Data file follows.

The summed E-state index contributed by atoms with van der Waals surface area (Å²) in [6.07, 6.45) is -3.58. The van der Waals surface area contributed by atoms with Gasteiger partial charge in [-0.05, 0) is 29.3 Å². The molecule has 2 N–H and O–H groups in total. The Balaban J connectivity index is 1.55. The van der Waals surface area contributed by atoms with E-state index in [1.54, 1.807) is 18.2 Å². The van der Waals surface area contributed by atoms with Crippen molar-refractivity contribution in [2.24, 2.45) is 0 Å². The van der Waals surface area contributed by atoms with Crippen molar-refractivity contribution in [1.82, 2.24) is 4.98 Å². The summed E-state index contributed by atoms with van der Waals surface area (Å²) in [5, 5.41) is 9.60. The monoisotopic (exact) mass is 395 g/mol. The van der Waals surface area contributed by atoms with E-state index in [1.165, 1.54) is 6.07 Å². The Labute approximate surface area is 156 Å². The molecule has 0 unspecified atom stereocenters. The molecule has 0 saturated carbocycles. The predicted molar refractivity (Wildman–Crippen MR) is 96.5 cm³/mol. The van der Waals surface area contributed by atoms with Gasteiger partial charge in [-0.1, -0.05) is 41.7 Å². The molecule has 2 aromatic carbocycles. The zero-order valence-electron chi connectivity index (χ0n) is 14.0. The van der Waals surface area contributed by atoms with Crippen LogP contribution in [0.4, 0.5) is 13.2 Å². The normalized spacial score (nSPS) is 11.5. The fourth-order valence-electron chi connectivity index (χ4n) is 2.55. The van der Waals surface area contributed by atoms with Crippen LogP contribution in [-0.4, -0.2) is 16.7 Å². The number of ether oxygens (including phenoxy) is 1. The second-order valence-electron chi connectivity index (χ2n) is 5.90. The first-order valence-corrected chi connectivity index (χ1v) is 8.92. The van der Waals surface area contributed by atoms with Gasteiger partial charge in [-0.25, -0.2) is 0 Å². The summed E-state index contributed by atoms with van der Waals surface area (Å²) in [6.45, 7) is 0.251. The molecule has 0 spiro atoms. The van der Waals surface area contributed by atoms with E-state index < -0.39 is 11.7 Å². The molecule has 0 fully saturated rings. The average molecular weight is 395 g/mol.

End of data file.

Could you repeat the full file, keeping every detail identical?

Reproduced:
The summed E-state index contributed by atoms with van der Waals surface area (Å²) in [6.07, 6.45) is -3.58. The van der Waals surface area contributed by atoms with Gasteiger partial charge in [-0.05, 0) is 29.3 Å². The molecule has 2 N–H and O–H groups in total. The Balaban J connectivity index is 1.55. The van der Waals surface area contributed by atoms with E-state index in [1.54, 1.807) is 18.2 Å². The van der Waals surface area contributed by atoms with Crippen molar-refractivity contribution in [2.24, 2.45) is 0 Å². The van der Waals surface area contributed by atoms with Crippen molar-refractivity contribution in [1.82, 2.24) is 4.98 Å². The summed E-state index contributed by atoms with van der Waals surface area (Å²) in [5, 5.41) is 9.60. The monoisotopic (exact) mass is 395 g/mol. The van der Waals surface area contributed by atoms with E-state index in [1.165, 1.54) is 6.07 Å². The Labute approximate surface area is 156 Å². The molecule has 0 unspecified atom stereocenters. The molecule has 0 saturated carbocycles. The predicted molar refractivity (Wildman–Crippen MR) is 96.5 cm³/mol. The van der Waals surface area contributed by atoms with Gasteiger partial charge in [-0.1, -0.05) is 41.7 Å². The molecule has 2 aromatic carbocycles. The zero-order valence-electron chi connectivity index (χ0n) is 14.0. The van der Waals surface area contributed by atoms with Crippen LogP contribution in [0.4, 0.5) is 13.2 Å². The normalized spacial score (nSPS) is 11.5. The fourth-order valence-electron chi connectivity index (χ4n) is 2.55. The van der Waals surface area contributed by atoms with Crippen LogP contribution in [-0.4, -0.2) is 16.7 Å². The number of ether oxygens (including phenoxy) is 1. The second-order valence-electron chi connectivity index (χ2n) is 5.90. The first-order valence-corrected chi connectivity index (χ1v) is 8.92. The van der Waals surface area contributed by atoms with Gasteiger partial charge in [-0.25, -0.2) is 0 Å². The summed E-state index contributed by atoms with van der Waals surface area (Å²) in [6.45, 7) is 0.251. The molecule has 0 spiro atoms. The van der Waals surface area contributed by atoms with E-state index < -0.39 is 11.7 Å². The molecule has 0 fully saturated rings. The average molecular weight is 395 g/mol.